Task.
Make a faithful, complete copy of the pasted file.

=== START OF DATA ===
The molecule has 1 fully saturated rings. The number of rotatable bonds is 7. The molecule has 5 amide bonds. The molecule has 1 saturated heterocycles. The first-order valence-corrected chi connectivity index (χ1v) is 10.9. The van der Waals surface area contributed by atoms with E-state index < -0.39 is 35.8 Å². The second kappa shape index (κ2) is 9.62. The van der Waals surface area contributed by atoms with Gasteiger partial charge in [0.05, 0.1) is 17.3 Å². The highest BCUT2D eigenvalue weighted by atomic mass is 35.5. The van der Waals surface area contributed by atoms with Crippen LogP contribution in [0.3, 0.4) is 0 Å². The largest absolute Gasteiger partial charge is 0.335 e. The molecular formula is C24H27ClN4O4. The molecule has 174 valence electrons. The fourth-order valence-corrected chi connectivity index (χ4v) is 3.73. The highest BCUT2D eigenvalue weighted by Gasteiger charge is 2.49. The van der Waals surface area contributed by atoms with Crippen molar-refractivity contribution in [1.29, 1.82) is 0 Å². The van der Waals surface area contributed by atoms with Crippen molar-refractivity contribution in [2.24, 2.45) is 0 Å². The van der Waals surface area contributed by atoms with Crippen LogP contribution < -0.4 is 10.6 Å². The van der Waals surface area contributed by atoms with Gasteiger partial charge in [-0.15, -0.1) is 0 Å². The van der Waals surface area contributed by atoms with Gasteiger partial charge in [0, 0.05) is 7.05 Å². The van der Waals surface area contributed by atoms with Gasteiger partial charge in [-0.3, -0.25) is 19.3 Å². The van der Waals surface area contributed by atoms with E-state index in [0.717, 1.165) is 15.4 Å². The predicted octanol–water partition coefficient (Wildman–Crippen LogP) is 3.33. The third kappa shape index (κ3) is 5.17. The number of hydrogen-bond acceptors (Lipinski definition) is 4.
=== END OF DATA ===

The molecule has 1 fully saturated rings. The number of rotatable bonds is 7. The molecule has 5 amide bonds. The molecule has 1 saturated heterocycles. The first-order valence-corrected chi connectivity index (χ1v) is 10.9. The van der Waals surface area contributed by atoms with E-state index < -0.39 is 35.8 Å². The second kappa shape index (κ2) is 9.62. The van der Waals surface area contributed by atoms with Gasteiger partial charge in [0.05, 0.1) is 17.3 Å². The highest BCUT2D eigenvalue weighted by atomic mass is 35.5. The van der Waals surface area contributed by atoms with Crippen LogP contribution in [0.3, 0.4) is 0 Å². The largest absolute Gasteiger partial charge is 0.335 e. The molecular formula is C24H27ClN4O4. The molecule has 174 valence electrons. The fourth-order valence-corrected chi connectivity index (χ4v) is 3.73. The highest BCUT2D eigenvalue weighted by Gasteiger charge is 2.49. The van der Waals surface area contributed by atoms with Crippen molar-refractivity contribution in [1.29, 1.82) is 0 Å². The van der Waals surface area contributed by atoms with Crippen molar-refractivity contribution in [2.24, 2.45) is 0 Å². The van der Waals surface area contributed by atoms with Crippen LogP contribution < -0.4 is 10.6 Å². The van der Waals surface area contributed by atoms with Gasteiger partial charge in [-0.15, -0.1) is 0 Å². The van der Waals surface area contributed by atoms with Gasteiger partial charge in [0, 0.05) is 7.05 Å². The van der Waals surface area contributed by atoms with Gasteiger partial charge in [-0.3, -0.25) is 19.3 Å². The van der Waals surface area contributed by atoms with E-state index in [0.717, 1.165) is 15.4 Å². The predicted octanol–water partition coefficient (Wildman–Crippen LogP) is 3.33. The third kappa shape index (κ3) is 5.17. The number of hydrogen-bond acceptors (Lipinski definition) is 4.